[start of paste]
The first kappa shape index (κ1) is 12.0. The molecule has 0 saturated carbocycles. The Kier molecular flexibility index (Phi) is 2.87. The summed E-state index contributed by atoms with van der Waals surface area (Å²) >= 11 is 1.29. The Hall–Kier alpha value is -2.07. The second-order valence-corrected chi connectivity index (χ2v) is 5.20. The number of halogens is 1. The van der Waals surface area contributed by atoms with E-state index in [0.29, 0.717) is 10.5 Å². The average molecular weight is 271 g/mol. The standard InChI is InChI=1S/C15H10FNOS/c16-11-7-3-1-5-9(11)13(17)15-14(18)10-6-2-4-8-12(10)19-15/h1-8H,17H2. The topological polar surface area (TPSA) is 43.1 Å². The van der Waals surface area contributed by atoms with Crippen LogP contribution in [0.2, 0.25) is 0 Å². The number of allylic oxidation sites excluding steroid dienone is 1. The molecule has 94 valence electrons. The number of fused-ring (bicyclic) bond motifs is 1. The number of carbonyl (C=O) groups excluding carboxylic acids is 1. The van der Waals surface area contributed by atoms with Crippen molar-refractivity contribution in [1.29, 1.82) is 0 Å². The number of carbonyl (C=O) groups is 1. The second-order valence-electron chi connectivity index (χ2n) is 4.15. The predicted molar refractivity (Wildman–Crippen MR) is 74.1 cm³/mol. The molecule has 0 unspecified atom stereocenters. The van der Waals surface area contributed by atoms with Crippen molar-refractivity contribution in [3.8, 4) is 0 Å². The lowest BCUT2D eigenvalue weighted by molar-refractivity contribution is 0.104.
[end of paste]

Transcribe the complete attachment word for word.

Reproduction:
The first kappa shape index (κ1) is 12.0. The molecule has 0 saturated carbocycles. The Kier molecular flexibility index (Phi) is 2.87. The summed E-state index contributed by atoms with van der Waals surface area (Å²) >= 11 is 1.29. The Hall–Kier alpha value is -2.07. The second-order valence-corrected chi connectivity index (χ2v) is 5.20. The number of halogens is 1. The van der Waals surface area contributed by atoms with E-state index in [0.29, 0.717) is 10.5 Å². The average molecular weight is 271 g/mol. The standard InChI is InChI=1S/C15H10FNOS/c16-11-7-3-1-5-9(11)13(17)15-14(18)10-6-2-4-8-12(10)19-15/h1-8H,17H2. The topological polar surface area (TPSA) is 43.1 Å². The van der Waals surface area contributed by atoms with Crippen LogP contribution in [0.2, 0.25) is 0 Å². The number of allylic oxidation sites excluding steroid dienone is 1. The molecule has 94 valence electrons. The number of fused-ring (bicyclic) bond motifs is 1. The number of carbonyl (C=O) groups excluding carboxylic acids is 1. The van der Waals surface area contributed by atoms with Crippen molar-refractivity contribution in [1.29, 1.82) is 0 Å². The number of carbonyl (C=O) groups is 1. The second-order valence-electron chi connectivity index (χ2n) is 4.15. The predicted molar refractivity (Wildman–Crippen MR) is 74.1 cm³/mol. The molecule has 0 unspecified atom stereocenters. The van der Waals surface area contributed by atoms with Crippen molar-refractivity contribution in [3.8, 4) is 0 Å². The lowest BCUT2D eigenvalue weighted by molar-refractivity contribution is 0.104.